Rhodium is a silver-white metallic element that is highly reflective and resistant to corrosion. It is considered the rarest and most valuable precious metal in the world - well above gold or silver. The name rhodium comes from the Greek word “rhodon,” meaning rose, the name for the rose-red color of its salts.
- Atomic number (number of protons in the nucleus): 45
- Atomic symbol (on the periodic table of the elements): Rh
- Atomic weight (average mass of the atom): 102.90550
- Density: 12.41 grams per cubic centimeter
- Phase at room temperature: Solid
- Melting Point: 3,567 degrees F (1,964 degrees C)
- Boiling Point: 6,683 degrees F (3,695 degrees C)
- Number of isotopes (atoms of the same element with a different number of neutrons): 24 whose half-lives are known, one stable
- Most common isotopes: One stable isotope Rh-103
Rhodium is one of the six platinum group metals: platinum, palladium, rhodium, osmium, iridium, and ruthenium. It is also classified as a noble metal, meaning that it does not react to oxygen easily, acts as a fantastic catalyst, and is resistant to corrosion and oxidation. Some common characteristics of the platinum group metals include high melting points, general non-toxicity, and resistance to wear, oxidation, and corrosion.
Rhodium is the rarest of the platinum group, only occurring up to one part per 200 million in the Earth’s crust. Rhodium has a lower density and a higher melting point than platinum. Rhodium is unaffected by air and water up to 1,112 Fahrenheit (600 degrees Celsius).
Rhodium was discovered in 1803 by English chemist William Hyde Wollaston shortly after he had discovered the element palladium. Wollaston extracted rhodium from a piece of platinum ore that he had obtained from South America. Rhodium often occurs with deposits of platinum and is commonly obtained from the mining and refining of platinum.
Wollaston was first alerted to the possibility of a new element in platinum by the French chemist Hippolyte-Victor Collet-Descotils, who believed that the red color of some platinum salts was due to the presence of unidentified metal. After a series of chemical reactions, Wollaston was able to remove the platinum and palladium from the sample of platinum ore. He was left with a dark red powder which turned out to be sodium rhodium chloride.
The main use of rhodium is in catalytic converters designed to clean vehicle emissions. The price of rhodium remains very high. Rhodium - often together with palladium and/or platinum - accomplishes this by reducing nitrogen oxide in the exhaust gas. As a result of its use in catalytic converters, automotive emissions of carbon monoxide, unburned hydrocarbons, and nitrogen oxides have been greatly reduced. Without rhodium catalysts, the air in our cities would be much worse due to vehicle exhausts.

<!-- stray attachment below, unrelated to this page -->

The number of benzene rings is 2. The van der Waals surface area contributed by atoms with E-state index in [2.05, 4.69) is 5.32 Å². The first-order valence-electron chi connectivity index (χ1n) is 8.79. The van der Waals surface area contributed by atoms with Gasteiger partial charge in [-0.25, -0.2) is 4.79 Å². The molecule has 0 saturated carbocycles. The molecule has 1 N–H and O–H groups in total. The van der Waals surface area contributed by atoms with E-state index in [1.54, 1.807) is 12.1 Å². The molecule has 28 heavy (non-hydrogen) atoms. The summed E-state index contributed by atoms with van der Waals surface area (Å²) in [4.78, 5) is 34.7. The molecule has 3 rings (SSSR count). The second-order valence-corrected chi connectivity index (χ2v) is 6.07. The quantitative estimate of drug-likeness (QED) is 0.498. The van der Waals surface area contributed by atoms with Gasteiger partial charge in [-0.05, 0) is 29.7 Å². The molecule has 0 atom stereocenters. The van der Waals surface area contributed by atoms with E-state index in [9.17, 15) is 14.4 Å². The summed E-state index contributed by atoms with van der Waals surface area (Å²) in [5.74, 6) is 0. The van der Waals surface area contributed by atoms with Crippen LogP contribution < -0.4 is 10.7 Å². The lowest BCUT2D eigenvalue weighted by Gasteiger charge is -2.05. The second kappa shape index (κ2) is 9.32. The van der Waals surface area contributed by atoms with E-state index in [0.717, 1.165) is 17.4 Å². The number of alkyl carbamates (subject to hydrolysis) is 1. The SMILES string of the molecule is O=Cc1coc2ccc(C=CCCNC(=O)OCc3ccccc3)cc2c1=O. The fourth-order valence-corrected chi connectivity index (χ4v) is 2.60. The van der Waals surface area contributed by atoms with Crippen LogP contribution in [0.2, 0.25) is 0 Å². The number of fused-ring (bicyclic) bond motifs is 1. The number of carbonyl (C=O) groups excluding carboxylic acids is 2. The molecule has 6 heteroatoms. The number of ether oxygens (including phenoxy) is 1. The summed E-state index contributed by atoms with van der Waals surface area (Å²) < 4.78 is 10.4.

Since rhodium is quite brilliant and resistant to tarnishing, it is used as a finish for rhodium plated jewelry, searchlights, and mirrors. For rhodium plated jewelry it involves plating the jewelry with a surface that guards against scratches that gives a reflective white appearance and luster. It is most commonly found on white gold jewelry but can also be used on sterling silver and other materials. Rhodium plating can also be referred to as rhodium flashing or rhodium dip and include re-plating. There are many upsides to rhodium-plated jewelry. First, a rhodium plate increases shine, luster, and durability. Additionally, it will make the jewelry more resistant to scratches, and if it’s silver, less prone to tarnishing. Another popular benefit to rhodium plated jewelry is the fact that it makes the jewelry hypoallergenic because it is nickel-free. How long does rhodium plating last? A very long time before jewelry must be re-plated with rhodium.
It is also alloyed with a layer of rhodium and platinum for aircraft turbine engines. It is a member of the platinum group and platinum family. In the chemical industry, rhodium is used as a catalyst in the making of nitric acid, acetic acid, and hydrogenation reactions. Other uses for rhodium are coating optic fibers, crucibles, thermocouple elements, and headlight reflectors. Since it has a low electrical resistance and is highly resistant to corrosion, it is used as an electrical contact material as well.
Rhodium is often alloyed with platinum and iridium to make an oxidation-resistant metal that can stand against high temperatures. These alloys are used in furnace windings, pen nibs, phonograph needles, high-temperature thermocouple and resistance wires, electrodes for aircraft spark plugs, bearings, and electrical contacts.
Rhodium has no known biological use and no known use for life processes. While some compounds of rhodium are carcinogenic, there are almost no reported cases of humans being affected by this element in any way. This may be because rhodium compounds are encountered so rarely. Test on plants has shown that it is the least toxic member of the platinum group of metals. Although rhodium is generally considered non-toxic, some of its compounds are toxic and carcinogenic. Naturally occurring rhodium consists of just one stable isotope: Rh-103.